You’ll frequently find these spots together with spots which are caused by hormones. The disrupted gut function will have often created a hormonal imbalance. Or the hormonal imbalance causes (mostly via the stress hormone cortisol) a chronic inflammatory process in the body.

 

  • 3. Spots due to an excessive growth of yeast, mites or bacteria

I just spoke about an oversensitivity to certain bacteria, fungi and demodex mites on the skin. There are people though who are not as oversensitive, but where these unwelcome friends feel so at home that they multiply in droves. This can, for example, be seen with yeast spots. What is notable about these spots is that they don’t react to antibiotics or, in fact, become far more aggravated. Antibiotics normally prescribed for acne kill in particular the bacteria that curbs the yeast.

Yeast spots are mostly skin coloured, small and usually found on the forehead. They may sometimes itch. The spots are, as a rule, simple to treat but often return. Yeast loves dampness and warmth so manifests particularly in the summer months.

An excessive growth of skin mites (demodex) can also cause spots. It is very easy to determine, with the aid of a microscope, if the mites are the underlying problem. It’s a pity that so few Doctors check for this because the problem can be treated but won’t heal with the standard acne treatment. If you have an abundance of demodex mites, your skin will usually be red and there is often some fine flaking between the spots. As with yeast spots, the bumps can appear rapidly and can make the skin itch slightly. If you often have eye infections or irritation as well then the alarm bells should be ringing!

Spots resulting from a bacterial overgrowth are usually smaller and redder than yeast spots. Sometimes they will have a small white head but, as a rule, there are no blackheads. Now and again small scabs are present.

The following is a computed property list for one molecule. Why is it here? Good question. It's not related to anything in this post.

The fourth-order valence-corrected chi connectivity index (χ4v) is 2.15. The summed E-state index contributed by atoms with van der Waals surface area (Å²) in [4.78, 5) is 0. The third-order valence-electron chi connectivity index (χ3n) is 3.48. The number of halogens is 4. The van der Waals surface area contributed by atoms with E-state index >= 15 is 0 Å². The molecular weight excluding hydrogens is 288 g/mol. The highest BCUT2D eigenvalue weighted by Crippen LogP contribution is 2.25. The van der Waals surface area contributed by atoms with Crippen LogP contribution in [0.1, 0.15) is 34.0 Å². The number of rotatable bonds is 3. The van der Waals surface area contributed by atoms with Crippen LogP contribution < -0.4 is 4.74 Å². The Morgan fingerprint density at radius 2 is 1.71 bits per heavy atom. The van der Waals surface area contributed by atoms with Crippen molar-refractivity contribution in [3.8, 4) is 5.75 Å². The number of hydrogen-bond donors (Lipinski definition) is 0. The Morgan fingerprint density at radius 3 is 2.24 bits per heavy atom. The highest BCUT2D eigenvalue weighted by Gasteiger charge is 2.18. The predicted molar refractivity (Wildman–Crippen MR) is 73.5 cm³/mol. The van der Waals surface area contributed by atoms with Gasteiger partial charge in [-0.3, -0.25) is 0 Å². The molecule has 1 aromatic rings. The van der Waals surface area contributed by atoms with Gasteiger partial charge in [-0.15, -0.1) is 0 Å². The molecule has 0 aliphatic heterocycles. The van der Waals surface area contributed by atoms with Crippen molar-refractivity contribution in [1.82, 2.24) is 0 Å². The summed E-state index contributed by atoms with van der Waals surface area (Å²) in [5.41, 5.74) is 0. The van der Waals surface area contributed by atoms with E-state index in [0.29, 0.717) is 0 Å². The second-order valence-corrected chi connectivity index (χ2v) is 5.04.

A Doctor is able to determine whether there is an overgrowth of yeast, mites or certain bacteria on skin. You should bear in mind, however, that there is usually a reason for an overgrowth of these inhabitants. This may be due to a compromised immune system, a poorly functioning skin barrier or inadequate cleansing of the skin. The occupants can easily be evacuated, but, if you don’t establish and deal with the cause they will soon return.

 

  • 4. Spots caused by a skin irritation

Spots can sometimes also be just a surface skin problem and arise because of irritation. The surrounding skin is often red and unsettled and the spots are small. A well-known cause for irritation spots is the misuse of skincare products. You don’t want to know how often this occurs! What I often see is that many people with spots from the first group (hormonal imbalance) eventually get these spots as well because they use harsh treatment on their skin.

If you have these spots your skin will recover if you leave it for a little while and then gradually introduce mild products again.

More to follow shortly in my next blog

I can imagine that all this information has left you feeling slightly dizzy. And that you want to know more about the best way to deal with the different spots. I will go into this in more detail in a later blog. But, perhaps this has already helped you?
Spots are unpleasant for both young and old. In my experience, with some patience and knowledge, you can actually do something about them. In the meantime this applies to all skin with (all types of) spots: be kind. And, no matter how difficult it is this time of year, try to be a little conservative with sugar and dairy products. Also bear in mind that stress doesn’t help. Sufficient sleep and relaxation does (unsettled) skin good.

 

Kind regards,

Jetske.

Research Physician Cosmetic Dermatology